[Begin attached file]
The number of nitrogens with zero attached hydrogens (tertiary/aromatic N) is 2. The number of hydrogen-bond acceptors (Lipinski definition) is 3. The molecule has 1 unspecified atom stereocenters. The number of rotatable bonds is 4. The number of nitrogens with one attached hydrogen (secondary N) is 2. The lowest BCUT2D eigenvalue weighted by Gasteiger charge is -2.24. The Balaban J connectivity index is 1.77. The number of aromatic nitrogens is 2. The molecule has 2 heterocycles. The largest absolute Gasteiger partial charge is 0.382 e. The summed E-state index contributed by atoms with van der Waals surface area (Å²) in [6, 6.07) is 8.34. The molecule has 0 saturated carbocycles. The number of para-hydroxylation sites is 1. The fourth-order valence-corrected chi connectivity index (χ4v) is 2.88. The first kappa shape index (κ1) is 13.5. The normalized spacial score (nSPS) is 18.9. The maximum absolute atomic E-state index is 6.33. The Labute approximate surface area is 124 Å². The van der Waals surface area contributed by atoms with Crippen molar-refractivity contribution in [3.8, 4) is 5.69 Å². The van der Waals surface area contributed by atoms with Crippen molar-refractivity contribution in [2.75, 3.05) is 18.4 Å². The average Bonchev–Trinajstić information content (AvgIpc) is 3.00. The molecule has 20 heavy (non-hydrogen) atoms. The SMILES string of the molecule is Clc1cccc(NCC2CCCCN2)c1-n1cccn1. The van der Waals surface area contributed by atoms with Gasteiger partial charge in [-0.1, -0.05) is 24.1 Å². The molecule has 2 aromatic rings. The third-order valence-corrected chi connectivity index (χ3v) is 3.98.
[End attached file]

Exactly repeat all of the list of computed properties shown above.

The number of nitrogens with zero attached hydrogens (tertiary/aromatic N) is 2. The number of hydrogen-bond acceptors (Lipinski definition) is 3. The molecule has 1 unspecified atom stereocenters. The number of rotatable bonds is 4. The number of nitrogens with one attached hydrogen (secondary N) is 2. The lowest BCUT2D eigenvalue weighted by Gasteiger charge is -2.24. The Balaban J connectivity index is 1.77. The number of aromatic nitrogens is 2. The molecule has 2 heterocycles. The largest absolute Gasteiger partial charge is 0.382 e. The summed E-state index contributed by atoms with van der Waals surface area (Å²) in [6, 6.07) is 8.34. The molecule has 0 saturated carbocycles. The number of para-hydroxylation sites is 1. The fourth-order valence-corrected chi connectivity index (χ4v) is 2.88. The first kappa shape index (κ1) is 13.5. The normalized spacial score (nSPS) is 18.9. The maximum absolute atomic E-state index is 6.33. The Labute approximate surface area is 124 Å². The van der Waals surface area contributed by atoms with Crippen molar-refractivity contribution in [3.8, 4) is 5.69 Å². The van der Waals surface area contributed by atoms with Crippen molar-refractivity contribution in [2.75, 3.05) is 18.4 Å². The average Bonchev–Trinajstić information content (AvgIpc) is 3.00. The molecule has 20 heavy (non-hydrogen) atoms. The SMILES string of the molecule is Clc1cccc(NCC2CCCCN2)c1-n1cccn1. The van der Waals surface area contributed by atoms with Gasteiger partial charge in [-0.1, -0.05) is 24.1 Å². The molecule has 2 aromatic rings. The third-order valence-corrected chi connectivity index (χ3v) is 3.98.